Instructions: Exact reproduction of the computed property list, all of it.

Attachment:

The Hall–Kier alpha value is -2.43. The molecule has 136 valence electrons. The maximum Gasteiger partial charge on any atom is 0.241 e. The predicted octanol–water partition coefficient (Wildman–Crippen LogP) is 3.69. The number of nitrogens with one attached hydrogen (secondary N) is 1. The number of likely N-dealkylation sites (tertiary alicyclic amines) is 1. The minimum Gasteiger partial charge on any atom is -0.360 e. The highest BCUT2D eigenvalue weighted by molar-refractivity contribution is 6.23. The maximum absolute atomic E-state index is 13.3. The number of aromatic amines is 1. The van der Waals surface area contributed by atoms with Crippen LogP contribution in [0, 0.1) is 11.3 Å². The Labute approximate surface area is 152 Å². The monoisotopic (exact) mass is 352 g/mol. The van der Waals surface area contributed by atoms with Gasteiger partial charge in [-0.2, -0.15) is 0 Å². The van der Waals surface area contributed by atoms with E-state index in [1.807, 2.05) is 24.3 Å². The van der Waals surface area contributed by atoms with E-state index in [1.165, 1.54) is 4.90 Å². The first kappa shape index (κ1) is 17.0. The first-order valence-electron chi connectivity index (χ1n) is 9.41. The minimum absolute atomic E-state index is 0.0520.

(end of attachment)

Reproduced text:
The Hall–Kier alpha value is -2.43. The molecule has 136 valence electrons. The maximum Gasteiger partial charge on any atom is 0.241 e. The predicted octanol–water partition coefficient (Wildman–Crippen LogP) is 3.69. The number of nitrogens with one attached hydrogen (secondary N) is 1. The number of likely N-dealkylation sites (tertiary alicyclic amines) is 1. The minimum Gasteiger partial charge on any atom is -0.360 e. The highest BCUT2D eigenvalue weighted by molar-refractivity contribution is 6.23. The maximum absolute atomic E-state index is 13.3. The number of aromatic amines is 1. The van der Waals surface area contributed by atoms with Crippen LogP contribution in [0, 0.1) is 11.3 Å². The Labute approximate surface area is 152 Å². The monoisotopic (exact) mass is 352 g/mol. The van der Waals surface area contributed by atoms with Gasteiger partial charge in [-0.2, -0.15) is 0 Å². The van der Waals surface area contributed by atoms with E-state index in [1.807, 2.05) is 24.3 Å². The van der Waals surface area contributed by atoms with E-state index in [1.165, 1.54) is 4.90 Å². The first kappa shape index (κ1) is 17.0. The first-order valence-electron chi connectivity index (χ1n) is 9.41. The minimum absolute atomic E-state index is 0.0520.